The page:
Exchange-traded funds have different tax rules, depending on the assets they hold. For most ETFs, selling after less than a year is taxed as a short-term capital gain. ETFs held for longer than a year are taxed as long-term gains.
Any profit you make from selling a stock is taxable at either 0%, 15% or 20% if you held the shares for more than a year. If you held the shares for a year or less, you'll be taxed at your ordinary tax rate.
ETFs may close due to lack of investor interest or poor returns. For investors, the easiest way to exit an ETF investment is to sell it on the open market. Liquidation of ETFs is strictly regulated; when an ETF closes, any remaining shareholders will receive a payout based on what they had invested in the ETF.
Under Section 1091 of the Treasury regulations, a wash sale occurs when an investor sells stock (or other securities) at a loss, and within 30 days before or after the sale: Buys substantially identical stock or securities. Acquires substantially identical stock or securities in a fully taxable trade.
Short-Term: ETFs can be used for short-term trading strategies, such as taking advantage of short-term market trends or making tactical asset allocations based on short-term market conditions. Investors with short-term goals may hold ETFs for weeks, months, or a few yea.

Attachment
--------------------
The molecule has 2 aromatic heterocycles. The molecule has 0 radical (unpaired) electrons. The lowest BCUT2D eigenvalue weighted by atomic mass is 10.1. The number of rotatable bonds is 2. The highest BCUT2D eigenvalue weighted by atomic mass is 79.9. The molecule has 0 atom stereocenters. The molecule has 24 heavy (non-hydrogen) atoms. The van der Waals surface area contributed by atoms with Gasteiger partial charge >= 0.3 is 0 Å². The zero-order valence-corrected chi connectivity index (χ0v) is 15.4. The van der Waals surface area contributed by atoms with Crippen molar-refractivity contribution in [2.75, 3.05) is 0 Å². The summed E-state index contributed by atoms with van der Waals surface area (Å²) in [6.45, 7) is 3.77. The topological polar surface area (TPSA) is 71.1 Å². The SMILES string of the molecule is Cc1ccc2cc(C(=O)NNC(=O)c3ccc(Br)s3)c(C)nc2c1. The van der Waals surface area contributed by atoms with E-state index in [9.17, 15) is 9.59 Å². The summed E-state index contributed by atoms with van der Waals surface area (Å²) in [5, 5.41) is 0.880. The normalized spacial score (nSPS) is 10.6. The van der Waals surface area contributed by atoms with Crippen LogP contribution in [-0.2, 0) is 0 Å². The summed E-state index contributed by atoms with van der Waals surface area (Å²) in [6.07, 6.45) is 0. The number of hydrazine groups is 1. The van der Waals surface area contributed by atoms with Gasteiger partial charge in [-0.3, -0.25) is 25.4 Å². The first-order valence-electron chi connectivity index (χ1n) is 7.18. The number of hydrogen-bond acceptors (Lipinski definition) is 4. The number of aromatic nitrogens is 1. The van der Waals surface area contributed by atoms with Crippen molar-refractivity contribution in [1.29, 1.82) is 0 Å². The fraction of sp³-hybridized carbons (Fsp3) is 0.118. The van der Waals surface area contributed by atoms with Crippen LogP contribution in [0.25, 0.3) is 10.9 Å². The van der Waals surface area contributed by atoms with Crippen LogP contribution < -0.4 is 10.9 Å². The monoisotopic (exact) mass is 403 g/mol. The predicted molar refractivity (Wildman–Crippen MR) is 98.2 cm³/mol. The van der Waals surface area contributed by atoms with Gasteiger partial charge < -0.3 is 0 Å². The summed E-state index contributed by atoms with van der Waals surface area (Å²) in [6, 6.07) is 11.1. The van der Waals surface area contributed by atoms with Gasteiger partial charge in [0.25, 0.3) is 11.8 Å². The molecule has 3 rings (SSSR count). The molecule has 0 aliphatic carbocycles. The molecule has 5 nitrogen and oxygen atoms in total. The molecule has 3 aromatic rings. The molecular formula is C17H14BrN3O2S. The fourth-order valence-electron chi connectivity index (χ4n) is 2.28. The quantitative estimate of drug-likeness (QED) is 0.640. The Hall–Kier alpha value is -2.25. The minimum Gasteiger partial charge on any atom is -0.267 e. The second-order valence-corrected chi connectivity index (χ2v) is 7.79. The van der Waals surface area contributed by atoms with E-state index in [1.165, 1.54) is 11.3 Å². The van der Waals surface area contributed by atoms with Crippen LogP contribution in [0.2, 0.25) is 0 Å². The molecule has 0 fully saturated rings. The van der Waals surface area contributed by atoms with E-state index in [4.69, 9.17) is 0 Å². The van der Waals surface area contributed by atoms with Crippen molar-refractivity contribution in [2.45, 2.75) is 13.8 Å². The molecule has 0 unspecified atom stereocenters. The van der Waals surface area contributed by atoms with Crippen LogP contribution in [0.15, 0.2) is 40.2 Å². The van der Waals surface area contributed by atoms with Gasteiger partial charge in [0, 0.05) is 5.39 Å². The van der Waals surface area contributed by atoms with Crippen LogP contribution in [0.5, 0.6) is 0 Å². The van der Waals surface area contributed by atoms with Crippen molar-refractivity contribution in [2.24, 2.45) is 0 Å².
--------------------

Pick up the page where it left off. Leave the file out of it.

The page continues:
If you own a stock where the company has declared bankruptcy and the stock has become worthless, you can generally deduct the full amount of your loss on that stock — up to annual IRS limits with the ability to carry excess losses forward to future years.
In a word: yes. If you sold any investments, your broker will be providing you with a 1099-B. This is the form you'll use to fill in Schedule D on your tax return.
Can you lose more than you invest in ETFs?
Yes, if you're using leverage or trading on margin, you can lose more than you invest in ETFs. Otherwise, in a standard investment without leverage, your losses are limited to the amount you've invested. Can you lose all your money from investing in ETFs even if you don't sell your position? No.
Like any business, even low-cost ETFs need to generate revenue to cover their costs. Like any business, even low-cost ETFs need to generate revenue to cover their costs. Plenty of ETFs fail to garner the assets necessary to cover these costs and, consequently, ETF closures happen regularly.
You expose your portfolio to much higher risk with sector ETFs, so you should use them sparingly, but investing 5% to 10% of your total portfolio assets may be appropriate. If you want to be highly conservative, don't use these at all.
|Assets under management
|Invesco QQQ Trust (ticker: QQQ)
|VanEck Semiconductor ETF (SMH)
|Consumer Discretionary Select Sector SPDR Fund (XLY)
|Global X Uranium ETF (URA)
Capital gains are realized anytime you sell an investment and make a profit. And, yes this applies to all mutual fund shareholders even if you didn't sell your shares during the year.